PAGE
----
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17 May 2018

Wellbeing in small business: Managing stress in the workplace

Guest blog written by Emma Mamo, Head of Workplace Wellbeing, Mind.

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We all know what it’s like to feel stressed - being under pressure is a normal part of life. But becoming overwhelmed by stress can lead to mental health problems or make existing problems worse.

Taking steps to look after your wellbeing can help you deal with pressure, and reduce the impact that stress has on your life. This is particularly important in the workplace where stresses of workload and working relationships are common.

We recently surveyed 44,000 employees as part of our Workplace Wellbeing Index and found that 82 per cent of respondents with poor mental health said that this was work-related – either due solely to problems at work, or a combination of problems at work and outside of work.

Even though there are likely to be things that you can't control, there are practical things you can do to manage the amount of pressure you're under day to day. The first step is to recognise what triggers you to feel stressed. Even if you can’t avoid the situation, you can think about what you can do to better deal with it.

Everyone reacts to stress differently and it may take time to find good coping mechanisms. Once you know what works for you, talk to your employer to see what changes they can make to help.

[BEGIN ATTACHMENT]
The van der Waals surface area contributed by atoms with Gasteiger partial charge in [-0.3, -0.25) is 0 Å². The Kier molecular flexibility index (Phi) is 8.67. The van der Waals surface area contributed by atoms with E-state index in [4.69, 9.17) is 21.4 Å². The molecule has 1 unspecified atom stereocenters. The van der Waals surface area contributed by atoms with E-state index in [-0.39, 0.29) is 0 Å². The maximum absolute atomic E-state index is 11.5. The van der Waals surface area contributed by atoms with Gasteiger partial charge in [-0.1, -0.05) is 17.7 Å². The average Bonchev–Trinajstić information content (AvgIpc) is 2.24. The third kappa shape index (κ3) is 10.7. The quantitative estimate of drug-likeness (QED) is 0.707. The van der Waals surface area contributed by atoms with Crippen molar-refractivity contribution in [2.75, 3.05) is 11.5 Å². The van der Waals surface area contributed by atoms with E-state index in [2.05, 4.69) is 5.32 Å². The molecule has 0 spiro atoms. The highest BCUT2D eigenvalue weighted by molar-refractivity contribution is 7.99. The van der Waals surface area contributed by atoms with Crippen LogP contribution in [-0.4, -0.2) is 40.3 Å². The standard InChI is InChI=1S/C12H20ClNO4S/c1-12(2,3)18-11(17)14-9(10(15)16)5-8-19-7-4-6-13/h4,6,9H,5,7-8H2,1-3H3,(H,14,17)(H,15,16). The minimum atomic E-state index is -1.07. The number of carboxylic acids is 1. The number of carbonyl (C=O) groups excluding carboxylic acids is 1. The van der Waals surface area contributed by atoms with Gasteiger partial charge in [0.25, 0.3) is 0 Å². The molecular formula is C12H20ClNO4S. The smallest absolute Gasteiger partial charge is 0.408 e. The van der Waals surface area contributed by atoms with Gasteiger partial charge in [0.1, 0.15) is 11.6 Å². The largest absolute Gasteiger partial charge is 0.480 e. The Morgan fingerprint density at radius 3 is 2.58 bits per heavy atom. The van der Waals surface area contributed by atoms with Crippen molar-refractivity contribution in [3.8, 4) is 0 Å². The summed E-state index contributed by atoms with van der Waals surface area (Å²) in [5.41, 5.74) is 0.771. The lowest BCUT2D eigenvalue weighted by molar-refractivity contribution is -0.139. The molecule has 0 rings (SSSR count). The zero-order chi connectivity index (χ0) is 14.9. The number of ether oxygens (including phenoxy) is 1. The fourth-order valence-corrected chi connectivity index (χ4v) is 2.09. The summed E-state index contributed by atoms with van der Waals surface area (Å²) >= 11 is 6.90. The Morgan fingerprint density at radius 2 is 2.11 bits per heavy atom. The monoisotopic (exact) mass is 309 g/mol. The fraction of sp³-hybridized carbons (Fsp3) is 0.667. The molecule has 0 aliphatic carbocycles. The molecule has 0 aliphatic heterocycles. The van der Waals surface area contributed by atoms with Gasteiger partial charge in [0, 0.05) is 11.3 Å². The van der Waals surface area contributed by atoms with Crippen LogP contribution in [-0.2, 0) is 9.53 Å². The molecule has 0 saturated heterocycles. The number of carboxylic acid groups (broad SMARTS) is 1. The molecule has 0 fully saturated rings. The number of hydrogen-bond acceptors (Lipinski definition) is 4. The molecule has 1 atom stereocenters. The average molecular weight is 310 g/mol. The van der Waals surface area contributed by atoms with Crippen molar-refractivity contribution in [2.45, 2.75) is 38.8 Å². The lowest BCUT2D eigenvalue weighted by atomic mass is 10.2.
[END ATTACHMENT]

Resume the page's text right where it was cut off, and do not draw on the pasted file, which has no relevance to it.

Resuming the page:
Feeling in control of your time and your workload are important in helping you handle pressure. Prioritising, setting achievable targets and not taking too much on, can be useful ways to organise your time and help you feel in control. Think about when you work best during the day, for example you might be a morning person or an evening person, and do the tasks that need most concentration at that time.

Be kind to yourself, reward your achievements and forgive yourself if you make a mistake. Nobody's perfect and putting extra pressure on yourself won’t help.

Finding balance in your life can also help develop resilience to stress. When you are busy at work, it can sometimes feel that this takes up all of your energy. It’s not easy but try to find time to focus on relaxation activities or hobbies outside of work. Keeping active, eating well and getting enough sleep are also really important. These simple changes could help you feel more able to cope with pressure and stressful situations.

If you’re experiencing difficulties in your relationships with colleagues practise being straightforward and assertive in your communication with others. If people are making unreasonable or unrealistic demands on you, be prepared to tell them how you feel and say no.

Remember that whatever you're going through that's causing you stress, you don't have to cope with it alone. Try to build you support network at work and find out what support you workplace has on offer via your line manager or HR. Asking for help is not a sign of weakness and it can make a huge difference sharing how you’re feeling with friends and colleagues.

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At Mind we provide advice and information to help you be mentally health at work.

Find out how you can take action to reduce workplace stress this Mental Health Awareness Week: www.mind.org.uk/mhaw